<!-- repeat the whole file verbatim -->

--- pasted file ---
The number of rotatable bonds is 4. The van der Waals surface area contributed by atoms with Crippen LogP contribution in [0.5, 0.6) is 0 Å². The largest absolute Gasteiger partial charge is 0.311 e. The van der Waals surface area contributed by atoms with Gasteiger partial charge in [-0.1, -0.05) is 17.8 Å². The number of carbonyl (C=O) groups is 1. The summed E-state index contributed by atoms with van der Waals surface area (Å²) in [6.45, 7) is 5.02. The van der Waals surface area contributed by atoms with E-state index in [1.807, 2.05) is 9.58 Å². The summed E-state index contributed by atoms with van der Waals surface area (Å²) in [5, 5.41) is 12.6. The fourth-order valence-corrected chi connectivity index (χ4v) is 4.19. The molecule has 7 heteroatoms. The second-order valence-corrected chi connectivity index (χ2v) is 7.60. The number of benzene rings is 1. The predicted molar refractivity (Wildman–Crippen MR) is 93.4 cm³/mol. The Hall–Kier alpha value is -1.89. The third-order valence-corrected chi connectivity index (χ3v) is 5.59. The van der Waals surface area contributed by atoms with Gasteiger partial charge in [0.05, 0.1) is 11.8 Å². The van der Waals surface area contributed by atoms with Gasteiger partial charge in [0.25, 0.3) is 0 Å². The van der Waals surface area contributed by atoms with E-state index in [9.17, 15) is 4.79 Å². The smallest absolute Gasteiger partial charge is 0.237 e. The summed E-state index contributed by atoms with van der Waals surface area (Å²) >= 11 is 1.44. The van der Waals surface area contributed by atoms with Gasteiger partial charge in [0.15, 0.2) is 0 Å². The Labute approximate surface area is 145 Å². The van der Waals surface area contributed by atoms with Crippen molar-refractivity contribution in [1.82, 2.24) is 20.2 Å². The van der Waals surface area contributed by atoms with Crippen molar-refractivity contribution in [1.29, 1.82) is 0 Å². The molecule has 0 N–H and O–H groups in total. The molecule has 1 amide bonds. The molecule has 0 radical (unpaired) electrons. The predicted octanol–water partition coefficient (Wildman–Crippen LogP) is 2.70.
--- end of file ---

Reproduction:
The number of rotatable bonds is 4. The van der Waals surface area contributed by atoms with Crippen LogP contribution in [0.5, 0.6) is 0 Å². The largest absolute Gasteiger partial charge is 0.311 e. The van der Waals surface area contributed by atoms with Gasteiger partial charge in [-0.1, -0.05) is 17.8 Å². The number of carbonyl (C=O) groups is 1. The summed E-state index contributed by atoms with van der Waals surface area (Å²) in [6.45, 7) is 5.02. The van der Waals surface area contributed by atoms with E-state index in [1.807, 2.05) is 9.58 Å². The summed E-state index contributed by atoms with van der Waals surface area (Å²) in [5, 5.41) is 12.6. The fourth-order valence-corrected chi connectivity index (χ4v) is 4.19. The molecule has 7 heteroatoms. The second-order valence-corrected chi connectivity index (χ2v) is 7.60. The number of benzene rings is 1. The predicted molar refractivity (Wildman–Crippen MR) is 93.4 cm³/mol. The Hall–Kier alpha value is -1.89. The third-order valence-corrected chi connectivity index (χ3v) is 5.59. The van der Waals surface area contributed by atoms with Gasteiger partial charge in [0.05, 0.1) is 11.8 Å². The van der Waals surface area contributed by atoms with Gasteiger partial charge in [0.25, 0.3) is 0 Å². The van der Waals surface area contributed by atoms with E-state index in [9.17, 15) is 4.79 Å². The smallest absolute Gasteiger partial charge is 0.237 e. The summed E-state index contributed by atoms with van der Waals surface area (Å²) >= 11 is 1.44. The van der Waals surface area contributed by atoms with Gasteiger partial charge in [0.15, 0.2) is 0 Å². The Labute approximate surface area is 145 Å². The van der Waals surface area contributed by atoms with Crippen molar-refractivity contribution in [1.82, 2.24) is 20.2 Å². The van der Waals surface area contributed by atoms with Crippen molar-refractivity contribution in [1.29, 1.82) is 0 Å². The molecule has 0 N–H and O–H groups in total. The molecule has 1 amide bonds. The molecule has 0 radical (unpaired) electrons. The predicted octanol–water partition coefficient (Wildman–Crippen LogP) is 2.70.